Double Exposure (8): Soul Food

By: Joshua Glenn
October 29, 2009

Minute Maid ad from <em>Family Circle</em>, 10/17/08
Minute Maid ad from Family Circle, 10/17/08

A cherubic angel heralds the advent of Minute Maid Heart Wise orange juice, which miraculously — note how the bottle glows — resolves the tension between thesis (“It helps lower cholesterol”) and antithesis (“It tastes great”). What’s not to love about this synthesis? Middlebrows love them some dialectical synthesis. In their world, you can have your coffeecake and eat it, too. Skeptical highbrows and lowbrows will tell you that this is impossible. Neo-aristocratic anti-lowbrows and pseudo-populist anti-highbrows are idealists; they know what they know. But Middlebrows believe!

Over the Moon ad from <em>Oprah</em>, 7/09
Over the Moon ad from Oprah, 7/09

BELIEVE: in subtle and not-so-subtle ways, this is what Middlebrow is forever persuading us to do. High Middlebrow mediates between Highbrow and Anti-Lowbrow, while Low Middlebrow mediates between Lowbrow and Anti-Highbrow. So middlebrows are semi-skeptical, semi-idealistic. Which explains, for example, why Leo Strauss and his neocon students were forever insisting upon the importance of religion in a liberal capitalist society, though they themselves were irreligious. They weren’t hypocrites, that is; they were middlebrows. Neocons are utopians who don’t believe in progress; they’re millennialists convinced that we’re already living in the End Times — i.e., the end of history. Believe it.

Kellogg's All-Bran ad from <em>Real Simple</em>, 9/09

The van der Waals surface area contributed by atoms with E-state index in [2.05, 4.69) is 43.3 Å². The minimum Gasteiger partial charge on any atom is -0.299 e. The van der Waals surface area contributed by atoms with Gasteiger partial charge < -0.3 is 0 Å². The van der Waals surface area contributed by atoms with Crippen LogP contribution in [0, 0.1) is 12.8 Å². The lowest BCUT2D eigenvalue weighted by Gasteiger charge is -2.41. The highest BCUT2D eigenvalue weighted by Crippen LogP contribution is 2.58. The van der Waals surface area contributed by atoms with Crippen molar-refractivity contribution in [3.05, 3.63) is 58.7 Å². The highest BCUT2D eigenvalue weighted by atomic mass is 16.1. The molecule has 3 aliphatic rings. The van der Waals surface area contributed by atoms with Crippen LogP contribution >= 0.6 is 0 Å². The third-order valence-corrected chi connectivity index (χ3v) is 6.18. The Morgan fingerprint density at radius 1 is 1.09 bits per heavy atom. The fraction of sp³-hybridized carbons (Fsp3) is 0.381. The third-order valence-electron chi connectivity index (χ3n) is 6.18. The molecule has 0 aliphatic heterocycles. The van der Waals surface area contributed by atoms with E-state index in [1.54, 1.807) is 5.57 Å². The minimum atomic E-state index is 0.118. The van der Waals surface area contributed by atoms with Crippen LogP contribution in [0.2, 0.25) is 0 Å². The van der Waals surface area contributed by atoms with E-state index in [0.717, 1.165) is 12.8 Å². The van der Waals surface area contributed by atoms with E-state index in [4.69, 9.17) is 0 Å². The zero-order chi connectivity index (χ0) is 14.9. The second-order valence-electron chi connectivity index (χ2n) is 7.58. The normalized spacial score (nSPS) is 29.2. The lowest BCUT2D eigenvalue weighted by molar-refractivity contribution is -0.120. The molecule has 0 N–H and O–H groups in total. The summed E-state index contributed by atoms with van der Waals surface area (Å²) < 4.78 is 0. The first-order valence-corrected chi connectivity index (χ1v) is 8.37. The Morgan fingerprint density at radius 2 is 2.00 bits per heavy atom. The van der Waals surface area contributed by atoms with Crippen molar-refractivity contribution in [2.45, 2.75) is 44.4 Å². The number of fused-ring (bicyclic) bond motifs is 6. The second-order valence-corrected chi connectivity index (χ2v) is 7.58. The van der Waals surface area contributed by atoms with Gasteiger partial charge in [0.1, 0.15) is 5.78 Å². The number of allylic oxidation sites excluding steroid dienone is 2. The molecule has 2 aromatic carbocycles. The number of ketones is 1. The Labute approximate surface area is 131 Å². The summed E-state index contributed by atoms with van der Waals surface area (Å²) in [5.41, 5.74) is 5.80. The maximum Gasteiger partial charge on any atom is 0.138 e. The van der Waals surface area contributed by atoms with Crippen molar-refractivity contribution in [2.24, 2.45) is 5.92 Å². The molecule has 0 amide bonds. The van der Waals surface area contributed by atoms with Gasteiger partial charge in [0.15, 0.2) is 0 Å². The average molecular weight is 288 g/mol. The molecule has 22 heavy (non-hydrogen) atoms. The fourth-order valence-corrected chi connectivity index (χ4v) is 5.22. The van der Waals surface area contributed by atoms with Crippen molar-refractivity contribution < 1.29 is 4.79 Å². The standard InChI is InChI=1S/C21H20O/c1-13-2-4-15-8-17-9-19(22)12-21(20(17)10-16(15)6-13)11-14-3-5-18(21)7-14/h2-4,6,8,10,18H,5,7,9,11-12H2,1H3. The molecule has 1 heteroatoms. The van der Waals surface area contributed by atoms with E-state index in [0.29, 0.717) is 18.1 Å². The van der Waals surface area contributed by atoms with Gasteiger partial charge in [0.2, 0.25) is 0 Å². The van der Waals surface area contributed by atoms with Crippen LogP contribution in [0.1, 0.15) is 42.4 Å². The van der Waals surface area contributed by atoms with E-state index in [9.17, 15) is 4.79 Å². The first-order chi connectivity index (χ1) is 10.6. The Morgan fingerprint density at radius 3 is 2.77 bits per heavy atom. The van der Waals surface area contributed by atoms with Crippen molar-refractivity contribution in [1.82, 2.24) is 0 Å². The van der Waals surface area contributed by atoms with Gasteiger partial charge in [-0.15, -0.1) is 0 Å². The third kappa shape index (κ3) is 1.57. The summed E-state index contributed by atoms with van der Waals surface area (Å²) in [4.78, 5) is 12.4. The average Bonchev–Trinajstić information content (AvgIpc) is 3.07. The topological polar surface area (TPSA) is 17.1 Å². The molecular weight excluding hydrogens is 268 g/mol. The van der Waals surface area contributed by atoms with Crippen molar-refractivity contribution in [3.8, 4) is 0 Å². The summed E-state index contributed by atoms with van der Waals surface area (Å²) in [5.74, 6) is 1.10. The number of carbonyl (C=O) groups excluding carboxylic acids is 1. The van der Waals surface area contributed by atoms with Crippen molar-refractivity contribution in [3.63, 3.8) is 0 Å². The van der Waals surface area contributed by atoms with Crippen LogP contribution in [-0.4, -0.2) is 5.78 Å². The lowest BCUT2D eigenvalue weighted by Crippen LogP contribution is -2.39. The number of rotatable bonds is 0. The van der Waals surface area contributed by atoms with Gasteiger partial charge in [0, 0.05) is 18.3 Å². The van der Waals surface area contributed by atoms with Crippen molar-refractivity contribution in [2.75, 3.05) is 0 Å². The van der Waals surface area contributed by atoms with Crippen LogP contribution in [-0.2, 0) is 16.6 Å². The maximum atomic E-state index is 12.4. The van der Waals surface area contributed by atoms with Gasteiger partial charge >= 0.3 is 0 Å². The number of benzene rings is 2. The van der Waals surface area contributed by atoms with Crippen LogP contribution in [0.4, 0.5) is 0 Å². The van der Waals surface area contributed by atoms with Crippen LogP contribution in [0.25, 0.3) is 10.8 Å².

Kellogg's All-Bran ad from Real Simple, 9/09

“I feel great… body and soul!” says All-Bran eater Michele H. It’s very important to Middlebrow that we take “care of the soul” (the title of Thomas Moore’s bestselling 1988 religious-psychological self-help book), whether we’re at work (cf. Moore’s The Joy of Discovering What You Were Born To Do), having sex (Cultivating Life as an Act of Love), or — as demonstrated in this post — simply eating breakfast. The ideal of “wellness” insists that psychological health cannot be separated from physical health; but soul health? The soul, to Middlebrow, is both something ineffable and a muscle that can be trained and nourished. Again — Middlebrow has it both ways. It’s rendered the uncanny notion of the soul gemütlich: cozy.

Post Shredded Wheat ad from <em>Real Simple</em>, 9/09
Post Shredded Wheat ad from Real Simple, 9/09

At what point does Middlebrow’s semi-skeptical, semi-idealistic spirituality transmogrify into, you know, the R-word? Not to worry. It will probably never happen. (Earlier this week, a Paris court ruled that one so-called religion that first started out as a semi-skeptical, semi-idealistic spiritual practice is a fraud.) Although the Shredded Wheat ad shown above might seem to be religious in nature — “give thanks” is a religious phrase, right? — the fine print reveals that it’s actually spiritual. We’re encouraged to start the day by “thinking” (not praying) of “simple, natural things to be thankful for” (not thanking God, or not necessarily doing so); we’re instructed to get a “daily dose of gratitude” — this is wellness-speak, again.

PS: It’s amusing to note that this ad is so focused on thanksgiving, as opposed to breakfast cereal, that it was deemed necessary to append an “advertisement” label to the top of the page. Or maybe it’s frightening.

Post Shredded Wheat ad from <em>Real Simple</em>, 11/09
Post Shredded Wheat ad from Real Simple, 11/09

Uh-oh! Those of us who grew up with the (controversial) Good News Bible in the 1960s and ’70s recognize this headline as a coded message. Perhaps Post advertising — which, after all, started off as a cultist’s foodstuff — is religious in nature? (Post Toasties’ original name: Elijah’s Manna; would you believe me if I told you that Mickey Mouse, the icon of midcentury Middlebrow, later became this cereal’s mascot?) But then there’s a non-religious tagline, at the very bottom of the page: “Post Shredded Wheat. Thank Goodness.” Or thank Wellness.